Also, make sure you follow your doctor’s orders. Medical treatment, which may include inhalers and medication, is vital to alleviating asthma symptoms. Follow all instructions your doctor gives you. Don’t use any home remedies or dietary changes for asthma without asking your doctor first.
Next, make environmental and lifestyle changes to reduce the frequency and severity of symptoms:
- Monitor your Indoor Air Quality (IAQ). AirVisual Pro by IQAir lets you monitor pollutants in your indoor and outdoor air so that you know exactly when air quality is bad. Encourage your school to set up air quality monitors, too. This way, teachers can take appropriate action to increase time indoors when air quality is bad outside.
- Avoid asthma triggers. Take precautions to help reduce flare-ups and the severity of symptoms:
- Get involved at school. Many schools haven’t upgraded their facilities in decades. Join your school’s parent-teacher association (PTA) or school board to get involved in improving your school’s air quality. Encourage your school to install ultra-quiet standalone air purifiers, such as the CleanZone® SL. These can help mitigate poor IAQ in classrooms caused by outdated HVAC systems. Installing high-efficiency HVAC filters in existing school HVAC systems can also help reduce classroom pollutants by at least 90 percent.
- Use an asthma air purifier at home to reduce airborne triggers. The HealthPro Plus® by IQAir is the #1-rated air purifier for asthma. Its four-stage advanced filtration system filters 99.5% of particles and gases down to 0.003 microns from the air. This includes asthma triggers like dust, pet dander, and mold spores. Fewer triggers mean fewer symptoms and, most likely, less time spent out of the classroom.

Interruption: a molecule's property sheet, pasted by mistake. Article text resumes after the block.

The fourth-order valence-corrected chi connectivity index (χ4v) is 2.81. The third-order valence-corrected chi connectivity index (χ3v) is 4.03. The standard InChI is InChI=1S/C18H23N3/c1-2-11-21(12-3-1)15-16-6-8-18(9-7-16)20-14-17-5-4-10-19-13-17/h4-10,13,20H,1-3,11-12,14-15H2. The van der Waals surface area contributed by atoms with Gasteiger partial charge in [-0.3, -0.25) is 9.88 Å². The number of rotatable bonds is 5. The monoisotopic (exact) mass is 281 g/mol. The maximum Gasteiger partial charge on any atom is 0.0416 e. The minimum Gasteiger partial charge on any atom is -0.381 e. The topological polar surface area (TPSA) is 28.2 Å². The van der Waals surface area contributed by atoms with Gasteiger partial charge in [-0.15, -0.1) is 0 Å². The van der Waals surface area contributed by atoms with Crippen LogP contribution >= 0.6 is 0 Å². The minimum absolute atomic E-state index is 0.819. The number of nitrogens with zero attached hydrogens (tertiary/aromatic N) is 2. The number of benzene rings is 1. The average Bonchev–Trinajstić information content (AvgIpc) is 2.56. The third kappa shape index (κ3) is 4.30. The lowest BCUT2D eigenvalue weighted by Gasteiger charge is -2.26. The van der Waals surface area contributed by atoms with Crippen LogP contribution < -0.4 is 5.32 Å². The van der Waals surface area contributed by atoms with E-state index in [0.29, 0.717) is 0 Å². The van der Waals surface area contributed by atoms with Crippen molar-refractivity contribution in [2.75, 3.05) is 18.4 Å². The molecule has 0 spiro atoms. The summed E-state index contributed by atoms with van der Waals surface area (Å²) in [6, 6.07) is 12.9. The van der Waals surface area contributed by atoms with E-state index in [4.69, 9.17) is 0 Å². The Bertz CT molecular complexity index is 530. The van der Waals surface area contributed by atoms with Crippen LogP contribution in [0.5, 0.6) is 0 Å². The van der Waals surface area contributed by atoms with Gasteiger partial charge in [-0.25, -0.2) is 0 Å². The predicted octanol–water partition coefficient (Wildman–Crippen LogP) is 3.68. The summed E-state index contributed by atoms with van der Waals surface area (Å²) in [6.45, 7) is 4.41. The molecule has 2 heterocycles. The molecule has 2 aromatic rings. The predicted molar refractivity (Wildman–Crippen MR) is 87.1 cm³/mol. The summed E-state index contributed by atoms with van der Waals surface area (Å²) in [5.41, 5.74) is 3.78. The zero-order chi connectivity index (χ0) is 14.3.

Poor air quality in classrooms is a problem for all students, whether or not they have asthma. But poor air quality can have far more overwhelming consequences beyond the classroom for students with asthma.
Increasing your school’s awareness of air quality and influencing school policies doesn’t just help students with asthma show up to class more often. It helps them stay on track to graduate high school, get into college, and live more meaningful lives as their classroom becomes less of an obstacle and more of an opportunity for success.
 Jacob BA, et al. (2017). Chronic absenteeism: An old problem in search of new answers.
 Absences add up: New chronic absenteeism campaign works to get kids to class, and to graduation. (2016).
 Chronic absenteeism in the nation’s schools. (2016).
 4 percent of schools contain half of all chronically absent. (2016).
 Gilliland FD, et al. (2001). The effects of ambient air pollution on school absenteeism due to respiratory illness.
 Marcotte DE. (2017). Something in the air? Air quality and children’s educational outcomes.
 Schneider M. (2002). Do school facilities affect academic outcomes?
 Condition of America’s public school facilities: 2012-13. (2014).
 Indoor air quality: Governing board actions for creating healthy school environments. (2008).
 Research brief: Chronic absenteeism. (2012).
 Double jeopardy: How third-grade reading skills and poverty influence high school graduation. (2012).
 Gottfried MA. (2014). Chronic absenteeism and its effects on students’ academic and socioemotional outcomes.
 Asthma action plan. (2012).